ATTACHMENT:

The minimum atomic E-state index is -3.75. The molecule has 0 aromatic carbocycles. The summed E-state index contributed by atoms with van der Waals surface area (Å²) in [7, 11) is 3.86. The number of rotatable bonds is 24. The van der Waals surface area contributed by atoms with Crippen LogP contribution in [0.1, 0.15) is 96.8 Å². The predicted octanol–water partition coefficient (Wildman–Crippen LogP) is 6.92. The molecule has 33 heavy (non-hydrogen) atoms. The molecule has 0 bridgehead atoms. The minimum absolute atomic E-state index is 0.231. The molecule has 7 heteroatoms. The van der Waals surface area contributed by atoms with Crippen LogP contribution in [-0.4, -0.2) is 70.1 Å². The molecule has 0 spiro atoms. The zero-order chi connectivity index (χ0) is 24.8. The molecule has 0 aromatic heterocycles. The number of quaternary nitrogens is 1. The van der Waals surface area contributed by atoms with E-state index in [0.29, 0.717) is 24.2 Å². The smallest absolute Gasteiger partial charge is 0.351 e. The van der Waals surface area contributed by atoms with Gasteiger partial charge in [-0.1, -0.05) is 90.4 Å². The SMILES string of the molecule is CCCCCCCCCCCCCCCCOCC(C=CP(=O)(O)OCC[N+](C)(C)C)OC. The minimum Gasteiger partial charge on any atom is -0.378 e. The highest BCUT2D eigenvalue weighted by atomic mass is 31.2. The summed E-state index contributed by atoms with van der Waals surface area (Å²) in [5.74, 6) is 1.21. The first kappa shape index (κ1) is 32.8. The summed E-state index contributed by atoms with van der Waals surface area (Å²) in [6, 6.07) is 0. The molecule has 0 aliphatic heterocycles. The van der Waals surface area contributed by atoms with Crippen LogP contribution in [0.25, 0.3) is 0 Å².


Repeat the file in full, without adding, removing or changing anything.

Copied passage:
The minimum atomic E-state index is -3.75. The molecule has 0 aromatic carbocycles. The summed E-state index contributed by atoms with van der Waals surface area (Å²) in [7, 11) is 3.86. The number of rotatable bonds is 24. The van der Waals surface area contributed by atoms with Crippen LogP contribution in [0.1, 0.15) is 96.8 Å². The predicted octanol–water partition coefficient (Wildman–Crippen LogP) is 6.92. The molecule has 33 heavy (non-hydrogen) atoms. The molecule has 0 bridgehead atoms. The minimum absolute atomic E-state index is 0.231. The molecule has 7 heteroatoms. The van der Waals surface area contributed by atoms with Crippen LogP contribution in [-0.4, -0.2) is 70.1 Å². The molecule has 0 spiro atoms. The zero-order chi connectivity index (χ0) is 24.8. The molecule has 0 aromatic heterocycles. The number of quaternary nitrogens is 1. The van der Waals surface area contributed by atoms with E-state index in [0.29, 0.717) is 24.2 Å². The smallest absolute Gasteiger partial charge is 0.351 e. The van der Waals surface area contributed by atoms with Gasteiger partial charge in [-0.1, -0.05) is 90.4 Å². The SMILES string of the molecule is CCCCCCCCCCCCCCCCOCC(C=CP(=O)(O)OCC[N+](C)(C)C)OC. The minimum Gasteiger partial charge on any atom is -0.378 e. The highest BCUT2D eigenvalue weighted by atomic mass is 31.2. The summed E-state index contributed by atoms with van der Waals surface area (Å²) in [5.74, 6) is 1.21. The first kappa shape index (κ1) is 32.8. The summed E-state index contributed by atoms with van der Waals surface area (Å²) in [6, 6.07) is 0. The molecule has 0 aliphatic heterocycles. The van der Waals surface area contributed by atoms with Crippen LogP contribution in [0.25, 0.3) is 0 Å².